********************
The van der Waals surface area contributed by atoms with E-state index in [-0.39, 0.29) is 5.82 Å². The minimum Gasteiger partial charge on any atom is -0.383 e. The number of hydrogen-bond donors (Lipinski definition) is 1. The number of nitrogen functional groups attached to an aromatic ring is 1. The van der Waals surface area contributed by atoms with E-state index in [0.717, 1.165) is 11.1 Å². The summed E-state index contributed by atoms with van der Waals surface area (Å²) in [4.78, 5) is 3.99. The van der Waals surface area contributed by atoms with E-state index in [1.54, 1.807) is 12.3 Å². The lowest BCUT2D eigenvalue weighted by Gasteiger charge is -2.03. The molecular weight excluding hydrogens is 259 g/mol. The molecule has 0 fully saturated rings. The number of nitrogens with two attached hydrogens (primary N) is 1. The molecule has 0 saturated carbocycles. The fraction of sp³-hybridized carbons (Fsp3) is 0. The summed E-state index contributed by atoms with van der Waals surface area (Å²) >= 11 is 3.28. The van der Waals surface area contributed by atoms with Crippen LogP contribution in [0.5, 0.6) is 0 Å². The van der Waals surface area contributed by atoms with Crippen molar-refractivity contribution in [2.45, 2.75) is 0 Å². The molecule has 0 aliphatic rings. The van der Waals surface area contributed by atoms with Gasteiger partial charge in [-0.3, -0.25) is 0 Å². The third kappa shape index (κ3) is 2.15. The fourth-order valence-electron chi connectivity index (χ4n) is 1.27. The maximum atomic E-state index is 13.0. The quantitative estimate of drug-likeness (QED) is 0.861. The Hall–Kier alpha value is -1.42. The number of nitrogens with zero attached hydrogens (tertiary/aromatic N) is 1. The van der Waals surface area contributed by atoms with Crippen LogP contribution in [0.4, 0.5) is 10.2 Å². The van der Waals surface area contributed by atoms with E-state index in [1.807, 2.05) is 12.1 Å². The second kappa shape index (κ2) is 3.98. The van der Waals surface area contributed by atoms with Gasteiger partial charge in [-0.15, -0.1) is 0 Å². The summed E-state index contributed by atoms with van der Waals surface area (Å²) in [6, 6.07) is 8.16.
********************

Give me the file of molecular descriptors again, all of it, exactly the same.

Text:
The van der Waals surface area contributed by atoms with E-state index in [-0.39, 0.29) is 5.82 Å². The minimum Gasteiger partial charge on any atom is -0.383 e. The number of hydrogen-bond donors (Lipinski definition) is 1. The number of nitrogen functional groups attached to an aromatic ring is 1. The van der Waals surface area contributed by atoms with E-state index in [0.717, 1.165) is 11.1 Å². The summed E-state index contributed by atoms with van der Waals surface area (Å²) in [4.78, 5) is 3.99. The van der Waals surface area contributed by atoms with E-state index in [1.54, 1.807) is 12.3 Å². The lowest BCUT2D eigenvalue weighted by Gasteiger charge is -2.03. The molecular weight excluding hydrogens is 259 g/mol. The molecule has 0 fully saturated rings. The number of nitrogens with two attached hydrogens (primary N) is 1. The molecule has 0 saturated carbocycles. The fraction of sp³-hybridized carbons (Fsp3) is 0. The summed E-state index contributed by atoms with van der Waals surface area (Å²) >= 11 is 3.28. The van der Waals surface area contributed by atoms with Crippen LogP contribution in [0.5, 0.6) is 0 Å². The van der Waals surface area contributed by atoms with Crippen molar-refractivity contribution in [2.45, 2.75) is 0 Å². The molecule has 0 aliphatic rings. The van der Waals surface area contributed by atoms with Gasteiger partial charge in [-0.3, -0.25) is 0 Å². The third kappa shape index (κ3) is 2.15. The fourth-order valence-electron chi connectivity index (χ4n) is 1.27. The maximum atomic E-state index is 13.0. The quantitative estimate of drug-likeness (QED) is 0.861. The Hall–Kier alpha value is -1.42. The number of nitrogens with zero attached hydrogens (tertiary/aromatic N) is 1. The van der Waals surface area contributed by atoms with Crippen LogP contribution in [0.4, 0.5) is 10.2 Å². The van der Waals surface area contributed by atoms with E-state index in [1.807, 2.05) is 12.1 Å². The second kappa shape index (κ2) is 3.98. The van der Waals surface area contributed by atoms with Gasteiger partial charge in [-0.15, -0.1) is 0 Å². The summed E-state index contributed by atoms with van der Waals surface area (Å²) in [6, 6.07) is 8.16.